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English-Ms. Sue

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here is the essay: Get Thee to a Punnery

I dream of being asked to a dinner party where the hostess falls backward into the table. "Look out"!, I shout, 'you'll burn your end at both candles." Or I meet a sculptor in the street. "Hi, you old chiseler," I say. "Still taking things for granite?" Puns have been called the lowest form of humour, yet they are surefire attention-getters. There is a kind of comic glory in quitely slipping into a conversation such remarks as "She criticized my apartment, so I knocked her flat." Those who dote on puns vigilantly monitor conversation, listening less for sense than for a hook upon which to hang a word perversion. If the people one talks to won't oblige with key words like "goat" (No kidding?) or "bread" (Who kneads it?) the punaholic may resort to fantasy. Someday I hope I'll be asked to introduce an archeologist. I'll refer to him as one whose career lies in ruins. I have actually asked photographers to step into the darkroom with me so we could see what develops. The answer is always in the negative. And no wonder: that's the oldest pun in the book; it's enough to make you shutter. I'm waiting to run into someone who'll remind me that in the Middle Ages people with the plague were required to wear bells around their necks to warn others of their disease. "Ring around the choler," I'll holler-and run for my life. The pun has an honourable history. Shakespeare used puns, and I am not Avon you on. "Ask me for tomorrow,"Mercutio says gloomily , "and you shall find me a grave man." Lady Macbeth brazenly exhorts her lord with "If her do bleed", I'l gild the faces of the grooms withal, for it must seem their guilt." Businessmen use puns. A dairy brags, "You can whip our cream, but you can't beat our milk." And fishy businesses inspire punny names: Wholly Mackerel, The Contented Sole. They do it, one supposes, for the halibut. There are some puns so perfect, so gemlike , that the pun-maker can but smite his brow and groan with envy, "Sticks float. They wood." That's impeccable! So is "One man's Mede is another man's Persian." My favourite christmas card came years ago from one David Knight. It was fronted with a drawing of himself, with his mouth taped shut. A magnificient wordless pun. In <*i> A voice from the Attic <*/i> , Robertson Davies quotes critic Max Beerbohm: "A good pun properly used is one of the best bells in the jester's cap. Why its tinkles should be received in all places and on all occasions with groans of mock despair, I have never been able to understand." It's envy, my dear chap, simple envy. Everyone who hears a good pun knows that, given a few minutes, he could have thought of it first. Punning will continue as long as there are those who place double entendres above friendship, or who would sell their soles for archness. Is there hope for the punaholic? Not much. Some even cry out for his punishment. Give him a long sentence, they urge-a sentence totally lacking in key words.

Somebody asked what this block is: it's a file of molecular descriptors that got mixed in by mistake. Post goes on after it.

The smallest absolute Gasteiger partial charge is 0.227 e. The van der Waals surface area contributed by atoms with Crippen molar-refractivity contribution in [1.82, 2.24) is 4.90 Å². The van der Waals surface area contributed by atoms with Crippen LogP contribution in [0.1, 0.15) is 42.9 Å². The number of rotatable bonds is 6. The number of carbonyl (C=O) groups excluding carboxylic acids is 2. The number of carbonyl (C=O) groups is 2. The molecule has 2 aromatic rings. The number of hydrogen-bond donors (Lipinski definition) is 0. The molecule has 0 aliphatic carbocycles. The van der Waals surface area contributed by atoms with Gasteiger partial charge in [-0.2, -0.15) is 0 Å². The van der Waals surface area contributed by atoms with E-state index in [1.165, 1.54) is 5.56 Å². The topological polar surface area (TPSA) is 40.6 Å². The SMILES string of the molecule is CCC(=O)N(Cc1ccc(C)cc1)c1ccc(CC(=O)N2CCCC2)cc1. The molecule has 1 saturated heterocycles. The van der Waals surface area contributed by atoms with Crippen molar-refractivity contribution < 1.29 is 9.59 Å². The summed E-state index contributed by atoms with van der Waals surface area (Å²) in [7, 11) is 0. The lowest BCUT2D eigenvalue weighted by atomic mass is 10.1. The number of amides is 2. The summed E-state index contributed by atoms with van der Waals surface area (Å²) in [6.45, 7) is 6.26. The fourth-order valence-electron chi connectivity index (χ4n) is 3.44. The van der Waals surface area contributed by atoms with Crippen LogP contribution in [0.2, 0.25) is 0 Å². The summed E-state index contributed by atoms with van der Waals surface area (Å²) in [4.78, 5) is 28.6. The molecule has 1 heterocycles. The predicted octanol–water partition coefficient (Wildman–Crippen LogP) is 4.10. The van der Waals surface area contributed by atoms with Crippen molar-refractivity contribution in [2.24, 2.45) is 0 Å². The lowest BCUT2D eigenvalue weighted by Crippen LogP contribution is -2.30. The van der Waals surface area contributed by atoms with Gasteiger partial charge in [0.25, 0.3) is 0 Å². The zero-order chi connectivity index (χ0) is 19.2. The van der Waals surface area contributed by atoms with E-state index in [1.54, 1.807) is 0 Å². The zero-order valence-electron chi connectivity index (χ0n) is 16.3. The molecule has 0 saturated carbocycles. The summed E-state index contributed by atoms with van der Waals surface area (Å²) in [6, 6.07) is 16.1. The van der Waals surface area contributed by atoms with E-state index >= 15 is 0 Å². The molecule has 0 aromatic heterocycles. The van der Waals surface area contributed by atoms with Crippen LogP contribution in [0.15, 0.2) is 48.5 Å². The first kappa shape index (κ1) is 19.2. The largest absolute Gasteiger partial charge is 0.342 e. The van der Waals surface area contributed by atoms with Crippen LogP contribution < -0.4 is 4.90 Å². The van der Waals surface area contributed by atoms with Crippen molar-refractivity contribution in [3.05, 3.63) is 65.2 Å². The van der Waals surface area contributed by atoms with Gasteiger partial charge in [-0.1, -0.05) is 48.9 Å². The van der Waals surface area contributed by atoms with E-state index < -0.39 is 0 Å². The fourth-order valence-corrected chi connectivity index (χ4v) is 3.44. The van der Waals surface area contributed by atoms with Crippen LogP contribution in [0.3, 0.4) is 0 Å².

Others would simply banish him to Noman. Noman? Noman is an island.

  • English-Ms. Sue - ,

    Thanks for posting this essay.

    This is a humorous essay using puns in almost every sentence.

    It's point is to be punny.

  • English-Ms. Sue - ,

    thank you, and you're welcome for posting this essay.

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